Her daughter Dakota is safe, but her cancer is threatening a comeback, and Lori needs JT – Dakota’s daddy and the man who taught Lori everything – alive and kicking. Problem is, he’s behind bars, and heading for death row.

Desperate to save him, Lori does a deal, taking on off-the-books job from shady FBI agent Alex Monroe. Bring back on-the-run felon, Gibson ‘The Fish’ Fletcher, and JT walks free. Teaming up with local bounty hunter Dez McGregor threatens to put the whole job in danger.

But this is one job she’s got to get right, or she’ll lose everything…

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Location:  The Hinkey Harlow bourbon bar, Jacksonville, in Florida

Interviewer: Rachel Emms, (RE), Reporter.

Interviewee: Lori Anderson, (LA), Bounty Hunter

RE: [I open the conversation up as Lori is taking a sip from her glass of Bourbon. The whisky in here isn’t half bad.] Bounty Hunting is a pretty dangerous job for a woman, how did you get mixed up in it all?

LA: It’s kind of a long story, and not one I chose to dwell on real often. The how and the why of it isn’t something I like to talk about, so all I’ll say is that it had to do with the death of my best friend Sal.

RE: Don’t you think it’s a job better left to the men?

LA: No, why, do you? A lot of the job is about finding a person who doesn’t want to get caught – tracking them and getting a fix on their location – your gender doesn’t matter, you just need to be street smart and savvy. On the physical side, oftentimes I think there’s things a woman will do different for sure, but that doesn’t mean we’re any less capable than the men. In fact, it’s exactly your kind of attitude that lets us female bounty hunters get close to our targets before they realise who and what we are. Being female makes fugitives less likely to view us as a threat – something real easy to use to swing the advantage our way.

RE: Your daughter, Dakota, how is she feeling after recent events? She’s not traumatised is she is? [I wouldn’t be surprised if she was.]

LA: [Lori narrows her eyes]. Why she’s doing just fine, thank you for asking.

RE: [I can sense a shift in tension, I better get her off the subject of her daughter.] You seem like a fearless woman, but what’s your biggest fear?

LA: Nobody is fearless, and those that say they are, well, they’re either lying to themselves or just as dumb as a stump. I’m fearful on every job I do. My biggest fear is that something will go wrong and I won’t get to go home to my daughter. But that doesn’t mean the fear is bad. You need the fear, I reckon. It’s what keeps you on your guard, ready to react to whatever the job throws your way. And that focus it gives you? Well, that’s what keeps you alive, honey.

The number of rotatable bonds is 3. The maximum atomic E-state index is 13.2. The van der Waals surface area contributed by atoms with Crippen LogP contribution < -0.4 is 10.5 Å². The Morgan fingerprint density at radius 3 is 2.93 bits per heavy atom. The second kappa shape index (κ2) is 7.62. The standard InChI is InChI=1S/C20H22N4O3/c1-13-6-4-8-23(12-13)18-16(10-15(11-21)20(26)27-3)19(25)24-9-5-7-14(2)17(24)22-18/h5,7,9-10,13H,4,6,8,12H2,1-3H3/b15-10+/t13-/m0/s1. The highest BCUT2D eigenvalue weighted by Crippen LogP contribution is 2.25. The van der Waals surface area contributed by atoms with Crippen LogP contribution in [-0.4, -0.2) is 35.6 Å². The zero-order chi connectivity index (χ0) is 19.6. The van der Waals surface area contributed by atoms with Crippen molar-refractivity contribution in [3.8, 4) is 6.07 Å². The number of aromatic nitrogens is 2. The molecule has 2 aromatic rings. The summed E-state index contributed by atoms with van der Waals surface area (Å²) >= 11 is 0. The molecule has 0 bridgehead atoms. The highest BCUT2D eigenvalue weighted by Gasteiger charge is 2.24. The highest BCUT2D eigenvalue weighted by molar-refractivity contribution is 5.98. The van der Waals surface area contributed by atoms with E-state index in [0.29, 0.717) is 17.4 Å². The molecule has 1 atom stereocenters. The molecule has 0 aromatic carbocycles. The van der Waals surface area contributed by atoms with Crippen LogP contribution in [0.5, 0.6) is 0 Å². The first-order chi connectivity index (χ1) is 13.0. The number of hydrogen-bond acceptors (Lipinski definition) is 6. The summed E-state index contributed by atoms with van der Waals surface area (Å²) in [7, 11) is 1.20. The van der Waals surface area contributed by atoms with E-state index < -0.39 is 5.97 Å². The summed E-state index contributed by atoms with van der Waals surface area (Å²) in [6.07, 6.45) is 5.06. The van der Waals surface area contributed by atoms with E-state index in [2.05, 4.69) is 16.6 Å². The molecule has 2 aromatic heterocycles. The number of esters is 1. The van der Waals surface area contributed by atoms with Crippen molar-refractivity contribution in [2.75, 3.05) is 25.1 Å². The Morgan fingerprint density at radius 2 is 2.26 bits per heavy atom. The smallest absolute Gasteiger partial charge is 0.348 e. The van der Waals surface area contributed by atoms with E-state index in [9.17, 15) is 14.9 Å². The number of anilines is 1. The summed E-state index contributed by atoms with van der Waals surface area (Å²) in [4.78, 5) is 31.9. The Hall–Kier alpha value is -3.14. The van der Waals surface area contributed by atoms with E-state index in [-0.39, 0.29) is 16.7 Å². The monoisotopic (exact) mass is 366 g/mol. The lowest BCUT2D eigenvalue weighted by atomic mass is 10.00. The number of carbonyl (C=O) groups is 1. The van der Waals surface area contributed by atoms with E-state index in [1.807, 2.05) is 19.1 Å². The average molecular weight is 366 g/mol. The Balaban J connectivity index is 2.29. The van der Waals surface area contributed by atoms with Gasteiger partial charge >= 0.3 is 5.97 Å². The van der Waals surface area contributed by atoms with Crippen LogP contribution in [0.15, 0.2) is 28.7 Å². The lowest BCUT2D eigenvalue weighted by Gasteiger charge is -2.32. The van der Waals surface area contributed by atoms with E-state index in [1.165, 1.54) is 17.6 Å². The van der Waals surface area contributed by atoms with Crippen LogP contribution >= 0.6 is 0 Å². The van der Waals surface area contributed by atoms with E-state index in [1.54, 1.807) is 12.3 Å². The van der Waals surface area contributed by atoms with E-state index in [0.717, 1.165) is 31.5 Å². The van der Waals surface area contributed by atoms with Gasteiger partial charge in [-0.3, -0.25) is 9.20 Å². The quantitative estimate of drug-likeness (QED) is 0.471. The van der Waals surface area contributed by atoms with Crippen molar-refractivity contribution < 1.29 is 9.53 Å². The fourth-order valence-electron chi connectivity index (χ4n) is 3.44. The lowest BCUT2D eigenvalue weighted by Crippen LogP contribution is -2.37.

RE: What exactly is your relationship with that hunk, JT? [I twirl my pencil around in my hand. I really hope she answers.]

LA: That’s a complicated question. The short answer is a matter of public record these days – he’s my ex-mentor, the man who taught me everything I know about the bounty hunting business. He’s also the father of my child, Dakota. We didn’t see each other for ten years, but that changed recently when fate kind of threw us together. Now he’s in jail and, like I said, things have gotten real complicated. You want more detail than that? Well, if you want the long answer you’re going to need to buy me a whole lot more bourbon.

RE: [I lean forward, surprised at her honesty.] How do you feel now that JT has been taken in by the Feds? Must be hard… I believe he’s on death row for killing a fella. Do you think you can save him?

LA: I won’t say too much about the Feds. There’s a situation in play that’s sensitive an all, so I can’t be talking details to you. Just know that I can’t let them put him on death row. It cannot be allowed to happen. Whatever it takes I’m going to get him free.

RE: What’s it like teaming up with Dez McGregor, I understand you’re not quite getting on at the moment? I mean he’s no JT now is he?

LA: JT is unique – a pure one-of-a-kind kind of guy – so there’s just no way someone like McGregor could measure up to him. McGregor has specific skills I need for the job I’m doing though, so I’m doing my best to get along with him without rubbing his fur all backwards, but it’s pretty damn hard. The thing is, he’s got the same attitude as you, he doesn’t seem to think a woman should be working as a bounty hunter either. And of course I can’t let that kind of view stand, now can I?

RE: [I sense the interview is coming to an end. I decide to ask a risky question.] Finally, how did you get mixed up with Alex Monroe, my sources tell me he isn’t exactly kosher….

LA: Well aren’t you real persistent, asking me about this job all manner of ways trying to get yourself an answer! Well, seeing as you have a bit of spirit I’ll tell you… Special Agent Monroe came to me when I was in a real fix and offered me a deal. I had prior knowledge of a fugitive he was after and he thought I could be valuable in hunting them down. He said that if I catch Gibson Fletcher before he flees to Mexico he can help me get JT’s name cleared. Well, I was all out of options so I took the deal. Now all that remains to be seen is whether I can find Fletcher in time. But, as you know, I’m sure going to try my damnedest.